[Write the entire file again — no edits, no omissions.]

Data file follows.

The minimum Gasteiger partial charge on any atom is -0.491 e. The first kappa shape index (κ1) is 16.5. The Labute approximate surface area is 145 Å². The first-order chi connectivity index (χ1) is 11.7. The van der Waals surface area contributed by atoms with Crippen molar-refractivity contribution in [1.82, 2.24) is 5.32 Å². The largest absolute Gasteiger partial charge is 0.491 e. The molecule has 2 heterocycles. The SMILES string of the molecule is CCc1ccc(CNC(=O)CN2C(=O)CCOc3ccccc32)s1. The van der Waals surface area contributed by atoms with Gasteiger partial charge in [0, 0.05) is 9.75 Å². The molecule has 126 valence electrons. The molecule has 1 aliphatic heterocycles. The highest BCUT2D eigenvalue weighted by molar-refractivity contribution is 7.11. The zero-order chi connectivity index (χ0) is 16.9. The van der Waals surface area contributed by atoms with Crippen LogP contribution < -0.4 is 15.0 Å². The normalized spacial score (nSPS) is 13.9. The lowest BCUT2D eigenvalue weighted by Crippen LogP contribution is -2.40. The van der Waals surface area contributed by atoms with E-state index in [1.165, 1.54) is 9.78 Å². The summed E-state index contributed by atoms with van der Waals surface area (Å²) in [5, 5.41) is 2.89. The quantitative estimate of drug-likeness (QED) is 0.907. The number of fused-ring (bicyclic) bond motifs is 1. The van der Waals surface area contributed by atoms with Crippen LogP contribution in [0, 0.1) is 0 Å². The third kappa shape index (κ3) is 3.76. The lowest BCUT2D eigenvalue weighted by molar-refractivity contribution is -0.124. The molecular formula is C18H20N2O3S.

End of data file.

The minimum Gasteiger partial charge on any atom is -0.491 e. The first kappa shape index (κ1) is 16.5. The Labute approximate surface area is 145 Å². The first-order chi connectivity index (χ1) is 11.7. The van der Waals surface area contributed by atoms with Crippen molar-refractivity contribution in [1.82, 2.24) is 5.32 Å². The largest absolute Gasteiger partial charge is 0.491 e. The molecule has 2 heterocycles. The SMILES string of the molecule is CCc1ccc(CNC(=O)CN2C(=O)CCOc3ccccc32)s1. The van der Waals surface area contributed by atoms with Gasteiger partial charge in [0, 0.05) is 9.75 Å². The molecule has 126 valence electrons. The molecule has 1 aliphatic heterocycles. The highest BCUT2D eigenvalue weighted by molar-refractivity contribution is 7.11. The zero-order chi connectivity index (χ0) is 16.9. The van der Waals surface area contributed by atoms with Crippen LogP contribution < -0.4 is 15.0 Å². The normalized spacial score (nSPS) is 13.9. The lowest BCUT2D eigenvalue weighted by Crippen LogP contribution is -2.40. The van der Waals surface area contributed by atoms with E-state index in [1.165, 1.54) is 9.78 Å². The summed E-state index contributed by atoms with van der Waals surface area (Å²) in [5, 5.41) is 2.89. The quantitative estimate of drug-likeness (QED) is 0.907. The number of fused-ring (bicyclic) bond motifs is 1. The van der Waals surface area contributed by atoms with Crippen LogP contribution in [0, 0.1) is 0 Å². The third kappa shape index (κ3) is 3.76. The lowest BCUT2D eigenvalue weighted by molar-refractivity contribution is -0.124. The molecular formula is C18H20N2O3S.